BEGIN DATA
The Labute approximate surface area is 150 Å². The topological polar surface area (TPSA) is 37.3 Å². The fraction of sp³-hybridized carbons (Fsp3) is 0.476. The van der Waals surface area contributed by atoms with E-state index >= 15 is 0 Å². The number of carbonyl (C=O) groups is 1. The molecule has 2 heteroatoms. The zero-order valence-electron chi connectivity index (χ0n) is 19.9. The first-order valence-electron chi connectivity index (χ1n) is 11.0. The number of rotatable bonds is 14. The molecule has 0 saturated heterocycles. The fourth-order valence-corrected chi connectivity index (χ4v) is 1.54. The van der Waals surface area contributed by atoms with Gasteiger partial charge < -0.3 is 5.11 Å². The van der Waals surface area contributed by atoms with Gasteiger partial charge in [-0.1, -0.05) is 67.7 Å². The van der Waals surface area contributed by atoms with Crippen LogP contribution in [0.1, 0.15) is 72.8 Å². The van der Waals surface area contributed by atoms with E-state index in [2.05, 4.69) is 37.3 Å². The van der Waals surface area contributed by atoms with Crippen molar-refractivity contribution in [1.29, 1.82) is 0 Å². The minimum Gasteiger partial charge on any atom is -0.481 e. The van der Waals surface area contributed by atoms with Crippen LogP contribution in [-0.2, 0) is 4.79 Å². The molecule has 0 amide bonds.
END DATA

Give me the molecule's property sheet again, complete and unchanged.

The Labute approximate surface area is 150 Å². The topological polar surface area (TPSA) is 37.3 Å². The fraction of sp³-hybridized carbons (Fsp3) is 0.476. The van der Waals surface area contributed by atoms with E-state index >= 15 is 0 Å². The number of carbonyl (C=O) groups is 1. The molecule has 2 heteroatoms. The zero-order valence-electron chi connectivity index (χ0n) is 19.9. The first-order valence-electron chi connectivity index (χ1n) is 11.0. The number of rotatable bonds is 14. The molecule has 0 saturated heterocycles. The fourth-order valence-corrected chi connectivity index (χ4v) is 1.54. The van der Waals surface area contributed by atoms with Gasteiger partial charge < -0.3 is 5.11 Å². The van der Waals surface area contributed by atoms with Gasteiger partial charge in [-0.1, -0.05) is 67.7 Å². The van der Waals surface area contributed by atoms with Crippen LogP contribution in [0.1, 0.15) is 72.8 Å². The van der Waals surface area contributed by atoms with E-state index in [2.05, 4.69) is 37.3 Å². The van der Waals surface area contributed by atoms with Crippen molar-refractivity contribution in [1.29, 1.82) is 0 Å². The minimum Gasteiger partial charge on any atom is -0.481 e. The van der Waals surface area contributed by atoms with Crippen LogP contribution in [-0.2, 0) is 4.79 Å². The molecule has 0 amide bonds.